Political violence has been endemic in Latin America throughout the region's history. A particularly vicious form of violence, the death squad, is a key factor in the continuing civil war in El Salvador, according to the author. An excerpt. The death squads that proved so effective in the 1980s were born in the 1970s, the clandestine children of many fathers. Landowners created local death squads to solve their labor problems. One rural death squad started out as a Boy Scout troop. The top military security agency, ANSESAL, which the CIA had founded and equipped, was probably responsible for pulling most of them together into one organization with financing from wealthy businessmen. Soldiers, either on active duty or retired, carried out the killings of leftists whose names they pulled from ANSESAL's files.
The death squads found a new protective umbrella in 1982, when ARENA won the elections for the National Assembly and (Roberto) D'Aubuisson, the country's most popular politician, was elected head of the legislature. D'Aubuisson and his security chief, Hector Antonio Regalado, turned his office into the death squads' central headquarters.
One of D'Aubuisson's bodyguards told the Washington Post that men went out each night to kill, sometimes just to have something to do. About 40 men arrived each night to get orders from Regalado, chose a weapon from the stockpile on the Assembly building's second floor and went out to roam the streets.
In the rise and subsequent rule of the death squads, D'Aubuisson's fingerprints were everywhere. When cashiered from the National Guard, he took ANSESAL's files with him. Soon after, he was arrested for plotting a coup against the new government. When soldiers raided the farm serving as the plotters' headquarters, they found notes of meetings, a phone directory of right-wing military officers and businessmen, and lists of purchase records for submachine guns, silencers, scopes and ammunition. The material clearly linked D'Aubuisson to the murder of Archbishop Oscar Romero and the leadership of death squads. But the military judge in the case was a member of D'Aubuisson's military-school class, and the suspects went free due to lack of evidence.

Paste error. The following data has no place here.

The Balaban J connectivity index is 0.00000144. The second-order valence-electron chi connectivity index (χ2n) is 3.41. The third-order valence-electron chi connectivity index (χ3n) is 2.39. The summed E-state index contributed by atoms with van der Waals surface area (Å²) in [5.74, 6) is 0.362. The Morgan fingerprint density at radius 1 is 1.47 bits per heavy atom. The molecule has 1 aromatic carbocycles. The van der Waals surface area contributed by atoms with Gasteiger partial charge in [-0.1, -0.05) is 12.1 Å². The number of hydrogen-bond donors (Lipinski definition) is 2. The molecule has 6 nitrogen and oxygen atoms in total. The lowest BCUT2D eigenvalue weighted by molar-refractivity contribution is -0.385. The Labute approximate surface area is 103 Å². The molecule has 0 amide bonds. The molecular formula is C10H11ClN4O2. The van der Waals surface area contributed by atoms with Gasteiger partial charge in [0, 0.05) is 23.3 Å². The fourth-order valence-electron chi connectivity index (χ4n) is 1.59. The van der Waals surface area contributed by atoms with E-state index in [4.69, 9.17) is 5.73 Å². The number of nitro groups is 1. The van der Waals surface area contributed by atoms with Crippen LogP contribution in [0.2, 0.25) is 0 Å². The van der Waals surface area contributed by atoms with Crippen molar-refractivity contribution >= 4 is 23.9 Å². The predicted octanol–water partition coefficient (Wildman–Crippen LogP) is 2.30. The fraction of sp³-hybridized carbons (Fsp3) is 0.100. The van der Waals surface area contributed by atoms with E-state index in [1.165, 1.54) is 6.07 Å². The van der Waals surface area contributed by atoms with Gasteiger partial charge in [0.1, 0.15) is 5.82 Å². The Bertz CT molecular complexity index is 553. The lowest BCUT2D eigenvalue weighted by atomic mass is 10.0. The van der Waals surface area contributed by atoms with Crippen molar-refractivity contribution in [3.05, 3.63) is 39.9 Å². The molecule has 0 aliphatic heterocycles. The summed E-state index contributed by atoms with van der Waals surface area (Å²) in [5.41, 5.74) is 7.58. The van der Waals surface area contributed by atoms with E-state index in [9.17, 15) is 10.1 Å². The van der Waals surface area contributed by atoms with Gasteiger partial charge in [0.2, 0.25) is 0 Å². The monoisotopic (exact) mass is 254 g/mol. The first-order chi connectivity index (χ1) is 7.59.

D'Aubuisson was the most direct connection between two naturally allied groups, the oligarchy and the military. With the rise of the guerrillas, the army reinforced its links with the oligarchy, bonded by their common enemy.
With the rise of the guerrillas, the United States intensified its efforts to reform and repackage the Salvadoran officers. It was an intensification of years of effort to train, reform and professionalize the Salvadoran security forces--and years of failure.
Under the Reagan Administration, the experiment changed. To the Reagan people, who wanted a quick battlefield victory, human rights were fine as long as they didn't get in the way of efficient operations. But they had to convince the U.S. Congress that democracy, human rights and social reform were coming to El Salvador. So to keep the money for the war flowing, it began to emphasize cosmetic change.
The war was costing a lot of money. From 1980 to 1990, the United States gave Salvador $1 billion in military aid and at least an equal amount that indirectly supported the war effort.